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William Pitt the younger stands in the House of Commons facing the opposition benches, who are in corked and labelled bottles, as he uncorks a bottle containing the bloated and scowling face of Sheridan. Etching by J. Gillray.

  • Gillray, James, 1756-1815.
  • Pictures

About this work


On Sheridan's rambling speech for the repeal of Pitt's additional forces bill on 6 March 1805. Pitt neatly disposed of many of Sheridan's allegations and inconsistencies. Among the opposition in bottles are: Tierney ('a glass of all sorts'), Fox ('True French wine'), Windham ('Brandy and water'), Grey ('Goosberry Wine'). On the bench behind sits Burdett ('Brentford Ale) and Erskine ('Spruce beer'). On the ground behind Pitt lies an open bottle of 'medicinal wine' spilling its contents and containing the head of Sidmouth with closed eyes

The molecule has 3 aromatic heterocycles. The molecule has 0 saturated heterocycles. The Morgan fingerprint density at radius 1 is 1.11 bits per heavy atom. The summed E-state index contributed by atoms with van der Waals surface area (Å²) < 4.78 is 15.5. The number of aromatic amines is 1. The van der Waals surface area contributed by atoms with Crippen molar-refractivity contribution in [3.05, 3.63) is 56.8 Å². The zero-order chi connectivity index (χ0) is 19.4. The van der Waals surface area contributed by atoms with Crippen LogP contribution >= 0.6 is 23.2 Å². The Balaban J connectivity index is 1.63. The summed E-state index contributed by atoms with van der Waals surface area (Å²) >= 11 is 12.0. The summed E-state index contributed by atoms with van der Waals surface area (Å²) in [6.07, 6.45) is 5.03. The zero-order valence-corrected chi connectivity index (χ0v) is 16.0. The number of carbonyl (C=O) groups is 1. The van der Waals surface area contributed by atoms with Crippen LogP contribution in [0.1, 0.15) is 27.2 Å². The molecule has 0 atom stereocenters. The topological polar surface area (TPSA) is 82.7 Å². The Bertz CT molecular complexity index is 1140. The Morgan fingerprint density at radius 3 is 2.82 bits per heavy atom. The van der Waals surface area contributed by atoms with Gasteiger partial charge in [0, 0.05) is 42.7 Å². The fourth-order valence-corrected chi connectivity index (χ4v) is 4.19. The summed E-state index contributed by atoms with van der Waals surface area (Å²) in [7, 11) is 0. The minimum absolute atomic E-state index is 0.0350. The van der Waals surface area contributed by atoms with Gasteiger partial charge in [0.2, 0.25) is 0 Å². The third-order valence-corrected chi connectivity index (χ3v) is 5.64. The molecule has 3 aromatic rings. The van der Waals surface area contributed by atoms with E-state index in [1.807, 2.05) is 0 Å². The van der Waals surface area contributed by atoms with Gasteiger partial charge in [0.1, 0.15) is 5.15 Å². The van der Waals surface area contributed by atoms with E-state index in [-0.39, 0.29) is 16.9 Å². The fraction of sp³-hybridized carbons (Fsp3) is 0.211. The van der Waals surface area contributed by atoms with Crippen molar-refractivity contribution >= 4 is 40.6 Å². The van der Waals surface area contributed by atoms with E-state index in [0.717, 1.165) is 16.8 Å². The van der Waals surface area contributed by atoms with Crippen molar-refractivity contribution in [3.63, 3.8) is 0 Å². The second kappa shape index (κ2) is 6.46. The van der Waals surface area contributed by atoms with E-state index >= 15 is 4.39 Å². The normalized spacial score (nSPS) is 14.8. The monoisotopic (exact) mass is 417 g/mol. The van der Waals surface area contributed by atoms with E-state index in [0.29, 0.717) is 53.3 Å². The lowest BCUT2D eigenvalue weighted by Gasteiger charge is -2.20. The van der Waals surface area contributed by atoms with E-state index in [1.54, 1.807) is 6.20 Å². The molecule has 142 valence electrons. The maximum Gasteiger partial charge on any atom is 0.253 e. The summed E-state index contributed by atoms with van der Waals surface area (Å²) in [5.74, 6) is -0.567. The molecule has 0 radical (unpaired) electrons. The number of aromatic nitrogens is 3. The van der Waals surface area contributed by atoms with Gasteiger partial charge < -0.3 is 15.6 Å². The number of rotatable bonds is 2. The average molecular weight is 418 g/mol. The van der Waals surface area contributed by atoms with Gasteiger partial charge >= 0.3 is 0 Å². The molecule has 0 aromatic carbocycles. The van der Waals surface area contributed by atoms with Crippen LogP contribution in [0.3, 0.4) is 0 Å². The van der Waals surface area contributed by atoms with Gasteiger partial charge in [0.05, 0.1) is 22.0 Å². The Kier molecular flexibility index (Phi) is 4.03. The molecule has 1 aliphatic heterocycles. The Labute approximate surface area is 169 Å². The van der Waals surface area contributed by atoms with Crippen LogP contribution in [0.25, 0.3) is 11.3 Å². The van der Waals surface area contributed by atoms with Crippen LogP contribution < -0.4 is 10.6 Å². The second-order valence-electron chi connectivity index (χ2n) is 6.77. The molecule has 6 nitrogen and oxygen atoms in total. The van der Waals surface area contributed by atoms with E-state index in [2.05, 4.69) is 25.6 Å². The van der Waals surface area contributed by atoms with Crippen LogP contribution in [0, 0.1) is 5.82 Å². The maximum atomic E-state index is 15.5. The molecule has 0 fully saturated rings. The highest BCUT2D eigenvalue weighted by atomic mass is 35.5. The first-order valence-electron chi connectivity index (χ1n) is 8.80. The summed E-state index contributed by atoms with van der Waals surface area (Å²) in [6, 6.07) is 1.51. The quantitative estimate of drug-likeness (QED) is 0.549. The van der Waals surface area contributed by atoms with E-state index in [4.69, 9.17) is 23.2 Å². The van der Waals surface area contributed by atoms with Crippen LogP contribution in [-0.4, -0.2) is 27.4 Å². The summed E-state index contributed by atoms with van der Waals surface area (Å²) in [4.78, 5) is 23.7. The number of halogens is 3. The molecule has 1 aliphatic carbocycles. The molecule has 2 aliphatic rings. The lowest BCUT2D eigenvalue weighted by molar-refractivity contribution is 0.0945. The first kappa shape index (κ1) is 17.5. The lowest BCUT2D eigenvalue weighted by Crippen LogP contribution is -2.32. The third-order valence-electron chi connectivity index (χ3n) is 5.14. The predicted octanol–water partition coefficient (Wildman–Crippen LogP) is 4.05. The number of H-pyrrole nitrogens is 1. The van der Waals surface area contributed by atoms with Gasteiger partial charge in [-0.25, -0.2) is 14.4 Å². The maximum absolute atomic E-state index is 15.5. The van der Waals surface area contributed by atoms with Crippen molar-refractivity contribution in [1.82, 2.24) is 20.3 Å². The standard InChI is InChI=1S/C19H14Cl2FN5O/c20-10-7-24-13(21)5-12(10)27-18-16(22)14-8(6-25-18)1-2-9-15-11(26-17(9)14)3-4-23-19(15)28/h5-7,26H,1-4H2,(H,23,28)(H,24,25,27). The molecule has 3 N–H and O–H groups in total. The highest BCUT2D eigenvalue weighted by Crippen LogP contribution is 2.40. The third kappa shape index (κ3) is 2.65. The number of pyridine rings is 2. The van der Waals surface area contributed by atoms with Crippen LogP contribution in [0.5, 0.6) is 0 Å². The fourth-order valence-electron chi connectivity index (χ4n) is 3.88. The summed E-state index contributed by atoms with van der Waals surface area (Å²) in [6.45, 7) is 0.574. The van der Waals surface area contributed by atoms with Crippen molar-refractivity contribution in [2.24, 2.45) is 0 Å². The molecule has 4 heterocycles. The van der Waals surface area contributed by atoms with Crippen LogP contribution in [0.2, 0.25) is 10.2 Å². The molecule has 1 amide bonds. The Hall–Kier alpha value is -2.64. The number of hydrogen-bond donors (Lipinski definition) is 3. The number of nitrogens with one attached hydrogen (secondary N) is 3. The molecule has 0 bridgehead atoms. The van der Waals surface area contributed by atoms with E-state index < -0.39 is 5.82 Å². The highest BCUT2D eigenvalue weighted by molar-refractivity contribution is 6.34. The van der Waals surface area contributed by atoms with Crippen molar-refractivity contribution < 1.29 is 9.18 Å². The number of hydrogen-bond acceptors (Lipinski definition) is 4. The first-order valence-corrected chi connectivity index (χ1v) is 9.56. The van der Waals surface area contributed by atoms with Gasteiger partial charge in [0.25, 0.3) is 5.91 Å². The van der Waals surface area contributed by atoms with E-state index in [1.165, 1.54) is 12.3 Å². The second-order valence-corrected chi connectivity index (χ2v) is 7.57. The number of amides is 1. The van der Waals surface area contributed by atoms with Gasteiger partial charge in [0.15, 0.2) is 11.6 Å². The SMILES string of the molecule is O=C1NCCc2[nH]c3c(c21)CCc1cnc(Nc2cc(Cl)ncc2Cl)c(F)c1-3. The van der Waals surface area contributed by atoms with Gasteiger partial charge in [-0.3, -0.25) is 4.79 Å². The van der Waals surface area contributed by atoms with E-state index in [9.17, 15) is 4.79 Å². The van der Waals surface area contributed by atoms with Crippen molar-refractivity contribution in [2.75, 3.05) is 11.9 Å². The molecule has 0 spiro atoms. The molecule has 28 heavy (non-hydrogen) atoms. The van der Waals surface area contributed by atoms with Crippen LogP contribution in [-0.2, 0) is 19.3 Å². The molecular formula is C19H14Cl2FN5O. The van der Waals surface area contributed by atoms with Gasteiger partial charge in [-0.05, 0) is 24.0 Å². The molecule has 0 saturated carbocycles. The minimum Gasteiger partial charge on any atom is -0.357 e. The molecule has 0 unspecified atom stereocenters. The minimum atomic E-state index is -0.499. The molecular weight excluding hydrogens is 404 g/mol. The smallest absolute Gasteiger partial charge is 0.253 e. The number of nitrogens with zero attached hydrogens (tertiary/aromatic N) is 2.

[London] : [Thomas McLean], [1830].

Physical description

1 print : etching ; image 18.5 x 15 cm


Uncorking old sherry

References note

British Museum, Catalogue of political and personal satires, vol. viii, London 1947, no. 10375

Lettering note

Lettering below: '-the honble gent tho' he does not very often address the house ... see Mr Pitt's speech on ye Gent Defence bill March 5th 1805'; the words 'bouncings, growlings ... fibs, fibs, fibs! egotism.' are emitted in the explosion of the cork from the bottle


Wellcome Library no. 585508i



  • English

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